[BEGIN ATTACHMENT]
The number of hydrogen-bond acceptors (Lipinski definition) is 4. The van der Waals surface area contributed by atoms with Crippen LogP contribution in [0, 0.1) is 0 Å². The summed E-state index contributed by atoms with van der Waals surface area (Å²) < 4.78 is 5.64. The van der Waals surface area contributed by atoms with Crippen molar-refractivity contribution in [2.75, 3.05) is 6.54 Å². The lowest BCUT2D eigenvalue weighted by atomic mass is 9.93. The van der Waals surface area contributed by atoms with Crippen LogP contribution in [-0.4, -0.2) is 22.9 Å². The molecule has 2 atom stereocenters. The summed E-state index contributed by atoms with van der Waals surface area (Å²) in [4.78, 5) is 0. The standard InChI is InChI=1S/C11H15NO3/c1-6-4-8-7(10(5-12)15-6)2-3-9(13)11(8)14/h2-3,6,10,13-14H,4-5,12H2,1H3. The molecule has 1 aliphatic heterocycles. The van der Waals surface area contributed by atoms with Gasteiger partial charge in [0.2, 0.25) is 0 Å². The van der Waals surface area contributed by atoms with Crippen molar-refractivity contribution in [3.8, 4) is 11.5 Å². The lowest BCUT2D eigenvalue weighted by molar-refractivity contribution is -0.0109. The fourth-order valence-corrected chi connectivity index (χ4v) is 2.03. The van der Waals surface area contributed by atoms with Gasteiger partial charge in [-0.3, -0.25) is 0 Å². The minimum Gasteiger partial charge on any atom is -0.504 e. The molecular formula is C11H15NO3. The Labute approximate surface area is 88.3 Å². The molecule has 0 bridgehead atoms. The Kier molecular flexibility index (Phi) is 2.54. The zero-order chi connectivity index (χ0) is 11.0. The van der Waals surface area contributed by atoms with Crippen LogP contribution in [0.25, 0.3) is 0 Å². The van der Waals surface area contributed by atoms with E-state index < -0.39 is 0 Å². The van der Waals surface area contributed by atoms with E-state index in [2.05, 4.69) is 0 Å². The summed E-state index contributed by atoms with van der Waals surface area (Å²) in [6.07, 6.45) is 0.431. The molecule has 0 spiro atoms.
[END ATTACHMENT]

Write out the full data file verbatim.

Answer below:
The number of hydrogen-bond acceptors (Lipinski definition) is 4. The van der Waals surface area contributed by atoms with Crippen LogP contribution in [0, 0.1) is 0 Å². The summed E-state index contributed by atoms with van der Waals surface area (Å²) < 4.78 is 5.64. The van der Waals surface area contributed by atoms with Crippen molar-refractivity contribution in [2.75, 3.05) is 6.54 Å². The lowest BCUT2D eigenvalue weighted by atomic mass is 9.93. The van der Waals surface area contributed by atoms with Crippen LogP contribution in [-0.4, -0.2) is 22.9 Å². The molecule has 2 atom stereocenters. The summed E-state index contributed by atoms with van der Waals surface area (Å²) in [4.78, 5) is 0. The standard InChI is InChI=1S/C11H15NO3/c1-6-4-8-7(10(5-12)15-6)2-3-9(13)11(8)14/h2-3,6,10,13-14H,4-5,12H2,1H3. The molecule has 1 aliphatic heterocycles. The van der Waals surface area contributed by atoms with Gasteiger partial charge in [0.2, 0.25) is 0 Å². The van der Waals surface area contributed by atoms with Crippen molar-refractivity contribution in [3.8, 4) is 11.5 Å². The lowest BCUT2D eigenvalue weighted by molar-refractivity contribution is -0.0109. The fourth-order valence-corrected chi connectivity index (χ4v) is 2.03. The van der Waals surface area contributed by atoms with Gasteiger partial charge in [-0.3, -0.25) is 0 Å². The minimum Gasteiger partial charge on any atom is -0.504 e. The molecular formula is C11H15NO3. The Labute approximate surface area is 88.3 Å². The molecule has 0 bridgehead atoms. The Kier molecular flexibility index (Phi) is 2.54. The zero-order chi connectivity index (χ0) is 11.0. The van der Waals surface area contributed by atoms with Crippen LogP contribution in [0.25, 0.3) is 0 Å². The van der Waals surface area contributed by atoms with E-state index < -0.39 is 0 Å². The van der Waals surface area contributed by atoms with E-state index in [2.05, 4.69) is 0 Å². The summed E-state index contributed by atoms with van der Waals surface area (Å²) in [6.07, 6.45) is 0.431. The molecule has 0 spiro atoms.